How To Eat Out Without Putting On The Pounds
If your love of eating out is hampering your diet resolution, you're not alone.
We're a culture that loves to eat out. The typical American family spends 40 percent of its total food budget on foods prepared somewhere other than their own kitchen. (Some even prefer to eat out on Thanksgiving.)
But every time we choose to eat a snack or meal away from home, we add an average of 134 calories a day to our diets. Over the course of the year, these extra calories translate to a weight gain of about 2 pounds, according to an analysis from the U.S. Department of Agriculture's Economic Research Service.
But there's hope, according to a study published in the Journal of Nutrition Education and Behavior. Researchers at the University of Texas, Austin found that women who enrolled in a six-week mindful eating program could learn to eat significantly less while dining out.
Gayle Timmerman, the study author, found that women were eating 297 fewer calories per day after completing the program. And they lost, on average, about 2.2 pounds.
"Slowing down was really key. You're paying attention to the texture [of each bite] and taste and smell," says Timmerman. "You're really kind of savoring it." Some women succeeded by eating less at home, and strategically saving the calories for dinner when they'd be dining out. Other women learned to eat less at each meal, whether home or in a restaurant.
The program used in the study was adapted from the Mindfulness-Based Eating Awareness Training pioneered by clinical health psychologist Jean Kristeller. Mindfulness Training, or Mindfulness Based Stress Reduction (MBSR) has been found to be effective as a complementary treatment for a variety of chronic health conditions. In recent years, health providers and universities including Duke University Integrative Medicine have offered classes on mindful eating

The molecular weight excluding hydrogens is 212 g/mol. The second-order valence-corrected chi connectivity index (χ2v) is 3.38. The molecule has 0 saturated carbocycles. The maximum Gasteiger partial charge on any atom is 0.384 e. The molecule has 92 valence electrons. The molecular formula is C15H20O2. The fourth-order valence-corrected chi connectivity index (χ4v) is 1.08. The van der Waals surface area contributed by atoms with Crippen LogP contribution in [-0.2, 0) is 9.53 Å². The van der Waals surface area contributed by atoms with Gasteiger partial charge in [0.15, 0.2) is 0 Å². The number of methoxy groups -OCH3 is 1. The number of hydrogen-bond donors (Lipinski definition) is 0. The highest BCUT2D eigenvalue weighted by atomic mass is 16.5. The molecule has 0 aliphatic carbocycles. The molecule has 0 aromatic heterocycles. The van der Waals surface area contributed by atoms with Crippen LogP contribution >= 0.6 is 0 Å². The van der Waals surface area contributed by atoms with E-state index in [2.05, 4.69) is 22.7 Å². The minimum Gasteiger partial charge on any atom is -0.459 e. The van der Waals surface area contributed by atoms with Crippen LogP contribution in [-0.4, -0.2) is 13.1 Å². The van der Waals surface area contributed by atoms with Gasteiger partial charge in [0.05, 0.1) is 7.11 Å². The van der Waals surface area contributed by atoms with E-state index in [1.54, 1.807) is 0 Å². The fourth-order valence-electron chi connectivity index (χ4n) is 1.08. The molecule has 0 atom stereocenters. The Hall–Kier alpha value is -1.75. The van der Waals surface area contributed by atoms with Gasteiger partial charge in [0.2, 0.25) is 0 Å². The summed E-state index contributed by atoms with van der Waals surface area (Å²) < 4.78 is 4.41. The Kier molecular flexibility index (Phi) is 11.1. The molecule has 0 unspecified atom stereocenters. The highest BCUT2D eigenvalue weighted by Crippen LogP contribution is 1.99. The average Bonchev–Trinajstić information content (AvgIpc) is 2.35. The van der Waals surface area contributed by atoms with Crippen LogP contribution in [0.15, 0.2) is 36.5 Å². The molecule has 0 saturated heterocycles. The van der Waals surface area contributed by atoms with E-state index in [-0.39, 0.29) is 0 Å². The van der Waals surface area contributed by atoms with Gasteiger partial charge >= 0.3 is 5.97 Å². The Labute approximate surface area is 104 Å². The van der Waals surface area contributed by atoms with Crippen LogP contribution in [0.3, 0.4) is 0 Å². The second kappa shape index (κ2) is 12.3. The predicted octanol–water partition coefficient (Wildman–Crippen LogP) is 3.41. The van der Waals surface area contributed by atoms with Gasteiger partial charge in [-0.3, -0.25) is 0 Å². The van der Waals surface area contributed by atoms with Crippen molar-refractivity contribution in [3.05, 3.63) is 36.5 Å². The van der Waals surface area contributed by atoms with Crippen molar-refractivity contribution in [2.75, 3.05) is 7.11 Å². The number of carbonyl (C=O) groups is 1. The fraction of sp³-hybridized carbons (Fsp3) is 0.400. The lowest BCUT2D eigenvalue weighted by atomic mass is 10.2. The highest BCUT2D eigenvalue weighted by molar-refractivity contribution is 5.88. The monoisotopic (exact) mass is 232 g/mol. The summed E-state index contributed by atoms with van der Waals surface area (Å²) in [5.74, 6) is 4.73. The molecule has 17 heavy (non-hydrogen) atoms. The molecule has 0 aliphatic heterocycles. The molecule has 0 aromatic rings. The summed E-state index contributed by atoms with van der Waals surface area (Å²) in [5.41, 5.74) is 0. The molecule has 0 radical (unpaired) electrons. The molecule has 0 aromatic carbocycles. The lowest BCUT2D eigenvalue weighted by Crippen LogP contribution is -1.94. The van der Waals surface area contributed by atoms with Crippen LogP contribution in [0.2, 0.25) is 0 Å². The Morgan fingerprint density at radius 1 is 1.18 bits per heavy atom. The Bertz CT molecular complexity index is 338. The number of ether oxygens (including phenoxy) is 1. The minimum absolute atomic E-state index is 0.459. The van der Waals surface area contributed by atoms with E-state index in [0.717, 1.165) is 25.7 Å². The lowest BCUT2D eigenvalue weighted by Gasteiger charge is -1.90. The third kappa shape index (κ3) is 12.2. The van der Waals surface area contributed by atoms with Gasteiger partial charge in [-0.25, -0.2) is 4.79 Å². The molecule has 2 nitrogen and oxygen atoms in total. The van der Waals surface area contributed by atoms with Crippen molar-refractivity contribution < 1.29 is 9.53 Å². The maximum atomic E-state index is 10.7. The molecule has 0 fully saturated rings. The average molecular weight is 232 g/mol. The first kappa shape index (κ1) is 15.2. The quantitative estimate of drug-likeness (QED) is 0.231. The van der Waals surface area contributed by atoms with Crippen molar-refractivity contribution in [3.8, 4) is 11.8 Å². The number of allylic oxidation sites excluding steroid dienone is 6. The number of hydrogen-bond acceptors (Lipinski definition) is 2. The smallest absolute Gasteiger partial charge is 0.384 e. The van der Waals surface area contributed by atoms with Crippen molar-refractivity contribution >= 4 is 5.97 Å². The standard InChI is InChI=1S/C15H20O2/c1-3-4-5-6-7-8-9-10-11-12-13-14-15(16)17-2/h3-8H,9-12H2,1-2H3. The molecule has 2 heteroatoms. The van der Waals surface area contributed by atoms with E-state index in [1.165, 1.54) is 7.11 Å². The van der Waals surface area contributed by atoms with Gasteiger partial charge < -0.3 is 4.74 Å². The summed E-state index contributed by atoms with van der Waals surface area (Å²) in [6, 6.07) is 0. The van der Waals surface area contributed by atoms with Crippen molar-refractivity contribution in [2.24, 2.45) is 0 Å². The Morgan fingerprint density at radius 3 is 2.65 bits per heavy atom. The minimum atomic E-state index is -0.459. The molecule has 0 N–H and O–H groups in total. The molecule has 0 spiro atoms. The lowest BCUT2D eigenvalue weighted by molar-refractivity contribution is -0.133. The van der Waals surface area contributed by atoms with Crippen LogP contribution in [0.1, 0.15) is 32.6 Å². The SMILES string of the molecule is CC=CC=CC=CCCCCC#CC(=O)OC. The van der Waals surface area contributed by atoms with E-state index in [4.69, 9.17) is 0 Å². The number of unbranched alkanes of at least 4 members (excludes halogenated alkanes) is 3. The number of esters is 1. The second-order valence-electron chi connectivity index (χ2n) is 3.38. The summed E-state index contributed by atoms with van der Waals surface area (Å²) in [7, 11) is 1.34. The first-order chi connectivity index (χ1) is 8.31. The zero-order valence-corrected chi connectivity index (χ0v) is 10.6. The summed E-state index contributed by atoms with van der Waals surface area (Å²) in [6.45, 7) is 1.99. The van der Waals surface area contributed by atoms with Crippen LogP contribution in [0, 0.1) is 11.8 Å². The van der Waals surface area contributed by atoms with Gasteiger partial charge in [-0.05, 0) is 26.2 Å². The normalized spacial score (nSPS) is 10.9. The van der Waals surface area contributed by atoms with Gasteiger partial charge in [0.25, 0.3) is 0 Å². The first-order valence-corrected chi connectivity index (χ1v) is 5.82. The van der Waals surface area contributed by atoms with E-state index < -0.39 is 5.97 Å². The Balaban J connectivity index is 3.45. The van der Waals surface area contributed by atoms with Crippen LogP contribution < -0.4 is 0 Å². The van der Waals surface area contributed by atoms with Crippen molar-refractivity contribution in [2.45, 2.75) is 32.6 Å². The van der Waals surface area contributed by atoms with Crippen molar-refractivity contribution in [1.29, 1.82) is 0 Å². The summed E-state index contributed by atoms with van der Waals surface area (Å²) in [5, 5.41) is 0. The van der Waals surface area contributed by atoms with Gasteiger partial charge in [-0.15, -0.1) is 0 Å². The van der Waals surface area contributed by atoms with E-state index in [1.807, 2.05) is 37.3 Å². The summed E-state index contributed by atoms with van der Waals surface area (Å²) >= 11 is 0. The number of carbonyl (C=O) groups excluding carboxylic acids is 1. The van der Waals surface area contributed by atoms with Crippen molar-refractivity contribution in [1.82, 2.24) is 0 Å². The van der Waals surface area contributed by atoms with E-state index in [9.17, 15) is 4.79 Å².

If you're curious to know what mindful eating looks like in practice, here's one exercise, excerpted from a review written by Stephanie Vangsness of Brigham and Women's Hospital.
She writes, "Do this exercise with a friend. You will need one small slice of an apple for each person. One person reads the instructions listed below while the other person completes the exercise.
- Take one bite of an apple slice and then close your eyes. Do not begin chewing yet.
- Try not to pay attention to the ideas running through your mind, just focus on the apple.
Notice anything that comes to mind about taste, texture, temperature and sensation
going on in your mouth.
- Begin chewing now. Chew slowly, just noticing what it feels like. It's normal that your
mind will want to wander off. If you notice you're paying more attention to your thinking
than to the chewing, just let go of the thought for the moment and come back to the
chewing. Notice each tiny movement of your jaw.
- In these moments you may find yourself wanting to swallow the apple. See if you can
stay present and notice the subtle transition from chewing to swallowing.
- As you prepare to swallow the apple, try to follow it moving toward the back of your
tongue and into your throat. Swallow the apple, following it until you can no longer feel
any sensation of the food remaining.
- Take a deep breath and exhale."